When Aaradhna’s harmonies spill through the speakers in her opening track, you learn that it’s not just treble and reverb that go good together. It’s her silky voice over that doo-wop style (a sound she likes to call Retro/Metro), and her newfound attitude partnered with old school soul. It’s Aaradhna and music that go good together.
Her first single ‘Wake Up’ – a plea to herself – was penned around the time she realized life was passing her by and that she was ready to get back in the game. “At the time I was listening to Amy Winehouse,” says Aaradhna. “I used to go to her Back to Black album; I’d repeat it all day because I connected with all her music. The thing I liked about it was that she didn’t care about what other people said, and she really spoke her mind…that’s what I wanted to do, I wanted to make music that I could really say what I wanted to say.”
It was in Romania, where she’d moved to be with her professional basketball- playing partner, that to counter her boredom, she discovered artists like Ruth Brown and LaVern Baker, and soaked in old favourites like Otis Redding, Millie Small, Calvin Richardson, Monica, Sam Cooke, Richie Valens, The Capris, Rosie & the Originals & Little Anthony and the Imperials. As a result her writing has elevated and her knack for hypnotizing harmonies is amplified – a writing style Aaradhna says has come naturally as she’s gotten older.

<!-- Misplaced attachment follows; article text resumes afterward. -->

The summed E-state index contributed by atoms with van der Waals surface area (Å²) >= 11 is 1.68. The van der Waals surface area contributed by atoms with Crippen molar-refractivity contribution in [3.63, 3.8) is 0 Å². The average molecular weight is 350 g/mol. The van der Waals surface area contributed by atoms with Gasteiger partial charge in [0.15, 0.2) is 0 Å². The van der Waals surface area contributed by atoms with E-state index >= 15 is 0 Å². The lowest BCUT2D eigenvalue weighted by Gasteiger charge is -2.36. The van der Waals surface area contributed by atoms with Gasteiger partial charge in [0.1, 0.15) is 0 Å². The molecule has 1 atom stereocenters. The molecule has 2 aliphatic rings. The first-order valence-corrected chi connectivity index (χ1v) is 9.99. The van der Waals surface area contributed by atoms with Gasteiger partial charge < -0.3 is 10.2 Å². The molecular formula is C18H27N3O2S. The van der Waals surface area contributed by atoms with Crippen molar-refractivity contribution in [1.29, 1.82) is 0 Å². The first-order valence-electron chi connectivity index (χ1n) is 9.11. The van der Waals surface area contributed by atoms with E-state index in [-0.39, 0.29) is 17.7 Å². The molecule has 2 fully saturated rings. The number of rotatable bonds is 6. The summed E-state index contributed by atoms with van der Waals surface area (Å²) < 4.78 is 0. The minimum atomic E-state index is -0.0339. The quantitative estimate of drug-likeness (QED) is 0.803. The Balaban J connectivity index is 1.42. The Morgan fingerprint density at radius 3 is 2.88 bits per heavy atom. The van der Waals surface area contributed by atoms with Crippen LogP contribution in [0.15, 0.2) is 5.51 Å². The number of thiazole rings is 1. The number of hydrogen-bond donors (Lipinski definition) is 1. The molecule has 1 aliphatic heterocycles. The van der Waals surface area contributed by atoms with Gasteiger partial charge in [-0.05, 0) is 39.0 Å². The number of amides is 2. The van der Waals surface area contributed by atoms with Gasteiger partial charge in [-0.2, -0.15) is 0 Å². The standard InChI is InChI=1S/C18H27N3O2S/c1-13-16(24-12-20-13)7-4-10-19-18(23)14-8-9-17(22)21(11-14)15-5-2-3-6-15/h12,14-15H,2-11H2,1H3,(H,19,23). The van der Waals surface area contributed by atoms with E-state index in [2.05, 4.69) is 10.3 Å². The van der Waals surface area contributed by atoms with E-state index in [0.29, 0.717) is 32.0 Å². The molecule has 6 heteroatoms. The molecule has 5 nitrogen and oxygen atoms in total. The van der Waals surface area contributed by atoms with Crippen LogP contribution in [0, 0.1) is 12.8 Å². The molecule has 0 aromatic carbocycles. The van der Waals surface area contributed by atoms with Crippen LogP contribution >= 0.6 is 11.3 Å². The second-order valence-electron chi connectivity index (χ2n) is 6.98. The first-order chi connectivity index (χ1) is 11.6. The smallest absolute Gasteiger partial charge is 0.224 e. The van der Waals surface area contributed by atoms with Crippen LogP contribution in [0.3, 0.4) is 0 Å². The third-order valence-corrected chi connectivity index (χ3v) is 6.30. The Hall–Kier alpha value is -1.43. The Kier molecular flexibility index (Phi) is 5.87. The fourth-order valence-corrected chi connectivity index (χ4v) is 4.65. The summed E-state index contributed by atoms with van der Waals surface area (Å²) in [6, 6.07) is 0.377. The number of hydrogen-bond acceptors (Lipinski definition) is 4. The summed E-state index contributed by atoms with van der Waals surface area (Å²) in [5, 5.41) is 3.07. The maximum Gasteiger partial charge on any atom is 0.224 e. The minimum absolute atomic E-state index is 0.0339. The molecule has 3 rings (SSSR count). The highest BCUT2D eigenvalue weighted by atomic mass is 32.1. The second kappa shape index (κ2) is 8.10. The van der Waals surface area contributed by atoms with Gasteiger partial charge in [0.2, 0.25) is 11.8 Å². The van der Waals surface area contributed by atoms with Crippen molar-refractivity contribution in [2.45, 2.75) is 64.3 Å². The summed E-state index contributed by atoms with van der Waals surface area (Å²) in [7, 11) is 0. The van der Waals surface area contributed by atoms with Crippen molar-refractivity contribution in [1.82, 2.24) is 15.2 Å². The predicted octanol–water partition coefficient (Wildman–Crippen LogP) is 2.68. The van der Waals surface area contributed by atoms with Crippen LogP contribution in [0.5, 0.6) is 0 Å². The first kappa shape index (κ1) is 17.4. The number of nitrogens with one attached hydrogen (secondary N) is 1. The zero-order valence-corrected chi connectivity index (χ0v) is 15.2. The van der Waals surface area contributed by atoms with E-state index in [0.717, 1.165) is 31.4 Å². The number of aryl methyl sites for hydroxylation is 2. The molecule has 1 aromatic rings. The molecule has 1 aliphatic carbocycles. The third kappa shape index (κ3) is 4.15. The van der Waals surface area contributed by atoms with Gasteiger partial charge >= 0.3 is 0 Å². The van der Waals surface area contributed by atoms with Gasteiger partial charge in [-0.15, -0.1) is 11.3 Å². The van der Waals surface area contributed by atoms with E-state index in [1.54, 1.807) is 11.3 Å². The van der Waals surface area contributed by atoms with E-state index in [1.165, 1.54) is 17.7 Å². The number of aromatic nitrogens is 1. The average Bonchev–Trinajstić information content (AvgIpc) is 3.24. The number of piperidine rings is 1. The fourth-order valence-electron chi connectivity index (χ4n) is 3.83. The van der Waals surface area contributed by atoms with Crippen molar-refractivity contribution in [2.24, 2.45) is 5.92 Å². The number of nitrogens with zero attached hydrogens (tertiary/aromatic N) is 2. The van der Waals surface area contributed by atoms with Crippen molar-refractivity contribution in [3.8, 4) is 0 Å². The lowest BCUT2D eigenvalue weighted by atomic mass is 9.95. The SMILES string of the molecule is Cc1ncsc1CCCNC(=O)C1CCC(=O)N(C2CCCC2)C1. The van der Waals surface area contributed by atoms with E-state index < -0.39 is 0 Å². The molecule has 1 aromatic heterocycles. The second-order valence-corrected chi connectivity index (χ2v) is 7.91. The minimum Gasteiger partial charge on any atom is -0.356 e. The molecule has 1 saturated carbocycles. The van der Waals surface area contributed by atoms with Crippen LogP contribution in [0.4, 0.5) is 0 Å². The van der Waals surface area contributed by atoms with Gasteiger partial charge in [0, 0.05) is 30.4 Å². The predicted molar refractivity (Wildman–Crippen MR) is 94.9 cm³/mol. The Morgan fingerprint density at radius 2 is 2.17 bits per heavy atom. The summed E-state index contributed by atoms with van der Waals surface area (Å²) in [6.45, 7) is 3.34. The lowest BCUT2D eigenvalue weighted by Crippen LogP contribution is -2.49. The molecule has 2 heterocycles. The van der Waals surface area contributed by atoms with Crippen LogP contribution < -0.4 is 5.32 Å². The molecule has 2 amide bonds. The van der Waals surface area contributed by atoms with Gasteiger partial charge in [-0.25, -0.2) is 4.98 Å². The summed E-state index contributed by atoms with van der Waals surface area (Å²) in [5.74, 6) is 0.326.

It’s the sound she’s been able to express herself with most, taking her cue from the late great Ms. Winehouse in how to be more honest with her song writing, and life in general. “I just never spoke my mind, if I didn’t like something, I still said ‘yes’, even when I should have said something else. Now I say what I want and make sure that I have it that way. I had to grow up, go through all that drama, all the crappy moments to know what I wanted.”